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Sew and Behold

Sew and Behold

Corinne Pilakapsi creates art—and warmth—with her parkas.
By Jessica Davey-Quantick
Apr 10
2019

When former NHL star Jordin Tootoo posted a family photo to his Instagram account, most of the commenters weren’t asking about his hockey career. They wanted to know where his daughter got her parka. Corinne Pilakapsi, Tootoo’s sister in Rankin Inlet, made the bright red coat.

“When he was playing for the Blackhawks, even though it’s too warm for Chicago, he’d let her wear it, and a lot of people kept asking, ‘Where’d you get that? We want that!’ and he’s laughing and is like, “Well it’s from the North!’” says Pilakapsi. 

Handmade parkas are a common sight in Nunavut, but ask around in Rankin Inlet and Pilakapsi’s name comes up frequently. She’s made parkas for hockey teams to give as gifts to visiting players from the south and she’s made custom jackets for the Rankin Inlet fire department. When her brother first joined the NHL, she carefully made her own logos to decorate a celebratory parka in his honour. 

A colourful collection of Pilakapsi's parkas. "You can do anything. You can design it any way you want!" PHOTO BY CODY PUNTER

“My brother was the first Inuk in the NHL, and to this day, not many people know he has a sister,” she says. “I’ve always told him, like, don’t mention me. I’m not the one that wants to be in the limelight.”

With colourful fur and elaborate trims, from rickrack and ribbon to seal skin and lace, Nunavut fashion is getting attention—from Victoria Kakuktinniq of Iqaluit’s Victoria’s Arctic Fashions being featured in fashion magazines, to Shawna Dias, who runs a popular online parka business from her Rankin Inlet home.

“We all sew different. There are ladies that sew fancy jackets. I don’t sew like that. I sew more for warmth. I’m more sporty. I like to do the logos. I’m slowly trying to go fancier and do fancier work. I don’t consider myself an artist, that’s just me. But many other people will say, ‘No, you are one.’ And I’m like, I don’t understand how I can be one, I just sew,” says Pilakapsi.

“Doing this sewing, it gets me away from that worry thinking. It just soothes me and my soul. I miss my grandmother constantly because she always told me when you do something, you do it with your soul, with your mind. I sew with love, with the thought of being warm.”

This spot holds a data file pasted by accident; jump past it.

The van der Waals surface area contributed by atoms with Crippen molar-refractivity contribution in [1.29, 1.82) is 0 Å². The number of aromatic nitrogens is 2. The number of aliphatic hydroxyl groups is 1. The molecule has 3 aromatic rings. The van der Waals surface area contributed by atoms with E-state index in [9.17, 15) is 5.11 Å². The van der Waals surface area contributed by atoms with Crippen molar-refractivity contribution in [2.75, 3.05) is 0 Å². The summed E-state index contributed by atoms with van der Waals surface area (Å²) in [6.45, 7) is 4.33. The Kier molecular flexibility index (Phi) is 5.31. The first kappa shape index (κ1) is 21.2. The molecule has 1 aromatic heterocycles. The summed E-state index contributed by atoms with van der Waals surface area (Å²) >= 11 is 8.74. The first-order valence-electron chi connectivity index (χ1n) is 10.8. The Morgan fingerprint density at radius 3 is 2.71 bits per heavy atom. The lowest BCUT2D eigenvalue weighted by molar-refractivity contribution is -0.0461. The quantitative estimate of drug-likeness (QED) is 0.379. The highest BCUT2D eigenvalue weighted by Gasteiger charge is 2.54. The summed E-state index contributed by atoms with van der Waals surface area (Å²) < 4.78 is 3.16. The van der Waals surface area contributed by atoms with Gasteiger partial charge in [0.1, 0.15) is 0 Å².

She learned to sew 30 years ago by watching her mother-in-law. “My mom never sewed. But my husband, his mother, sewed. Sewed the kamiks, sewed the parkas, sewed the wind-pants to keep her boys warm. So it sort of came upon me where I thought well if I’m ever going to be his wife or if I’m going to stay with him forever I need to know how to keep him warm. So I would sit and I would watch her as she sewed.”

Now, she’s passing those skills on to the next generation.

“I taught a couple of courses here. They asked me to come in because it’s easier for the younger generation to talk to me than it is to talk to an elder because an elder is so precise. ‘Nope you’ve got to do it this way, you’ve got to hold it this way,’ and the younger generation feels it’s so hard and intimidating. Like, ‘I don’t want to make her mad. I don’t want to ask her. I’m scared.’ Whereas they can come to me, ‘Corinne, why is this not working?’” she says with a laugh. 

Her parkas are made with three layers of different material, so the final product is as warm as it is stylish. PHOTO BY CODY PUNTER

She makes a lot of her own patterns, modelling them on parkas she’s made in the past and adjusting for each new person. Step one when a customer visits her house is trying on one of the pile of parkas in her hallway—either her own or one she’s made for one of her kids. It’s not just about fit: she’s got a knack for guessing what designs would suit someone best. “Just looking at you I already know. I don’t even need to say anything, it just sort of falls.”

Her parkas are light, thin and form-fitting. But they’re warm enough for Rankin’s -60 C weather. They’re made of three layers: a Hollofil lining in one of three weights (she mostly sticks to 10 ounce, and regularly wears her parkas with just a tank-top underneath, even in -55 C); a Thinsulate liner; and then the outer layer. That’s where she gets to have fun. 

“You can do anything. You can design it any way you want!” she says. Many of the parkas she’s made for herself feature bright trims and colourful furs. She always brings it back to the person who has to wear it, however, for final approval. “A lot of people are like, ‘What do you think?’ and I’m like, no. It’s what you want to wear. I always say, yeah I can try. I’m not going to promise I can do it but I can try. And a lot of the time it works out,” she says. 

Her work looks like it came from the Kivalliq region: for instance, right now she says people in the region are really into curved arms on their parkas, so the fabric doesn’t bulk when the wearer lifts or moves their arms. “It makes me feel like I smile inside,” she says about spotting one of her parkas in public. “They may not know it’s me but they’ll know it’s from the North.”

A custom parka from her will range in price from $500 to $600 and up, depending on the amount of work involved. She also doesn’t provide the fabric or the fur to trim (those can be bought in town; Rankin Inlet’s Home Hardware does a bustling trade in parka trimmings). 

Canada Goose recently announced a line of Inuit-inspired parkas, working in collaboration with designers from nine communities in Nunavut, NWT, Quebec and Newfoundland and Labrador. But if you really want to stay warm? Go to the source directly—one of Nunavut’s seamstresses. Or just follow Jordin Tootoo on Instagram.